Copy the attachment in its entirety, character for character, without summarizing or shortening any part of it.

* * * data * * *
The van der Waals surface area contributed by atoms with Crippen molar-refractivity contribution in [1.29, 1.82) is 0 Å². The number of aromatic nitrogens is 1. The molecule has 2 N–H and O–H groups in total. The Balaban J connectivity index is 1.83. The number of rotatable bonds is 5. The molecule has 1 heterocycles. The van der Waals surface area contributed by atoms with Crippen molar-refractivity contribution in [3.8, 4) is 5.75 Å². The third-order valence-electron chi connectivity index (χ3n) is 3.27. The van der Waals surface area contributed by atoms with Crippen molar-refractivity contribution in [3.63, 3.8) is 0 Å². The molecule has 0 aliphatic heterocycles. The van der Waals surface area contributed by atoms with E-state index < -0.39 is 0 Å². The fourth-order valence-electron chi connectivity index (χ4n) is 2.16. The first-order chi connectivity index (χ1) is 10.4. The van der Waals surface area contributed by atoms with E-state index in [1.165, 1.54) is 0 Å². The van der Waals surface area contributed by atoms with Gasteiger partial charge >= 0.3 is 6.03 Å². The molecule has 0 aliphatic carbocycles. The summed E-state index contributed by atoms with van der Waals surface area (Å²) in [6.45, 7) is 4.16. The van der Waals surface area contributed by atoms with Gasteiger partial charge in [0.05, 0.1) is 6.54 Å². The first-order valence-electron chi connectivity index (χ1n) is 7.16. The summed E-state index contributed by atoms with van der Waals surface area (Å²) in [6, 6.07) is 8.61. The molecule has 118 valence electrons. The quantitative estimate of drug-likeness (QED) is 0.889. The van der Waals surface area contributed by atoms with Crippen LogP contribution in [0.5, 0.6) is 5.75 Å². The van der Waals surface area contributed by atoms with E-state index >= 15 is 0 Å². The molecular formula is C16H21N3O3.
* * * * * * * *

The van der Waals surface area contributed by atoms with Crippen molar-refractivity contribution in [1.29, 1.82) is 0 Å². The number of aromatic nitrogens is 1. The molecule has 2 N–H and O–H groups in total. The Balaban J connectivity index is 1.83. The number of rotatable bonds is 5. The molecule has 1 heterocycles. The van der Waals surface area contributed by atoms with Crippen molar-refractivity contribution in [3.8, 4) is 5.75 Å². The third-order valence-electron chi connectivity index (χ3n) is 3.27. The van der Waals surface area contributed by atoms with Crippen molar-refractivity contribution in [3.63, 3.8) is 0 Å². The molecule has 0 aliphatic heterocycles. The van der Waals surface area contributed by atoms with E-state index < -0.39 is 0 Å². The fourth-order valence-electron chi connectivity index (χ4n) is 2.16. The first-order chi connectivity index (χ1) is 10.4. The van der Waals surface area contributed by atoms with E-state index in [1.165, 1.54) is 0 Å². The van der Waals surface area contributed by atoms with Gasteiger partial charge >= 0.3 is 6.03 Å². The molecule has 0 aliphatic carbocycles. The summed E-state index contributed by atoms with van der Waals surface area (Å²) in [6.45, 7) is 4.16. The van der Waals surface area contributed by atoms with Gasteiger partial charge in [0.05, 0.1) is 6.54 Å². The first-order valence-electron chi connectivity index (χ1n) is 7.16. The summed E-state index contributed by atoms with van der Waals surface area (Å²) in [6, 6.07) is 8.61. The molecule has 118 valence electrons. The quantitative estimate of drug-likeness (QED) is 0.889. The van der Waals surface area contributed by atoms with Crippen LogP contribution in [0.5, 0.6) is 5.75 Å². The van der Waals surface area contributed by atoms with E-state index >= 15 is 0 Å². The molecular formula is C16H21N3O3.